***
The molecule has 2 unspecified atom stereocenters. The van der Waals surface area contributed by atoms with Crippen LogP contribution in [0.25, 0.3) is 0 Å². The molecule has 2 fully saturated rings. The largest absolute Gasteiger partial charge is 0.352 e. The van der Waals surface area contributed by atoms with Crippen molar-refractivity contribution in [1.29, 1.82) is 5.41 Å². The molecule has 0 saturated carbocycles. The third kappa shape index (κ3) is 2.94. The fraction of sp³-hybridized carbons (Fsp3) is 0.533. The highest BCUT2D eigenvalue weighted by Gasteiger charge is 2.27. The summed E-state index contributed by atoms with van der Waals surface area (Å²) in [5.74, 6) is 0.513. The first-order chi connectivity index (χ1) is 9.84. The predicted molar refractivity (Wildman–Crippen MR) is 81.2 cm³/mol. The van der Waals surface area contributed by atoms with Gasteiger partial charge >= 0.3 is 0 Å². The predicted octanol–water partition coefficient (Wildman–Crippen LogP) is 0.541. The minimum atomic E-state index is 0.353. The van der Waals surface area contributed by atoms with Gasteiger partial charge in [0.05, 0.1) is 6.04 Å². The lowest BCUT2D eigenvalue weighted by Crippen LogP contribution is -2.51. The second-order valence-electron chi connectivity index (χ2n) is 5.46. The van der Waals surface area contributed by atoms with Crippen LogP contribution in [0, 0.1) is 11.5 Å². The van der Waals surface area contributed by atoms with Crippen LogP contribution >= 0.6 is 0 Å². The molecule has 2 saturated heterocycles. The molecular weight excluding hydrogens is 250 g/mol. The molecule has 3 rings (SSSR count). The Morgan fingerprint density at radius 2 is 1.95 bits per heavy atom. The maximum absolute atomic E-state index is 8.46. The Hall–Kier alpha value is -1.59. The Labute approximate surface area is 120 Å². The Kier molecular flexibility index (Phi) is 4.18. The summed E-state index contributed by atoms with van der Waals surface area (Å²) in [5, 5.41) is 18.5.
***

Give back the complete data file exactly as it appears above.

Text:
The molecule has 2 unspecified atom stereocenters. The van der Waals surface area contributed by atoms with Crippen LogP contribution in [0.25, 0.3) is 0 Å². The molecule has 2 fully saturated rings. The largest absolute Gasteiger partial charge is 0.352 e. The van der Waals surface area contributed by atoms with Crippen molar-refractivity contribution in [1.29, 1.82) is 5.41 Å². The molecule has 0 saturated carbocycles. The third kappa shape index (κ3) is 2.94. The fraction of sp³-hybridized carbons (Fsp3) is 0.533. The highest BCUT2D eigenvalue weighted by Gasteiger charge is 2.27. The summed E-state index contributed by atoms with van der Waals surface area (Å²) in [5.74, 6) is 0.513. The first-order chi connectivity index (χ1) is 9.84. The predicted molar refractivity (Wildman–Crippen MR) is 81.2 cm³/mol. The van der Waals surface area contributed by atoms with Gasteiger partial charge >= 0.3 is 0 Å². The predicted octanol–water partition coefficient (Wildman–Crippen LogP) is 0.541. The minimum atomic E-state index is 0.353. The van der Waals surface area contributed by atoms with Gasteiger partial charge in [0.05, 0.1) is 6.04 Å². The lowest BCUT2D eigenvalue weighted by Crippen LogP contribution is -2.51. The second-order valence-electron chi connectivity index (χ2n) is 5.46. The van der Waals surface area contributed by atoms with Crippen LogP contribution in [0, 0.1) is 11.5 Å². The van der Waals surface area contributed by atoms with Crippen LogP contribution >= 0.6 is 0 Å². The molecule has 2 saturated heterocycles. The molecular weight excluding hydrogens is 250 g/mol. The molecule has 3 rings (SSSR count). The Morgan fingerprint density at radius 2 is 1.95 bits per heavy atom. The maximum absolute atomic E-state index is 8.46. The Hall–Kier alpha value is -1.59. The Labute approximate surface area is 120 Å². The Kier molecular flexibility index (Phi) is 4.18. The summed E-state index contributed by atoms with van der Waals surface area (Å²) in [5, 5.41) is 18.5.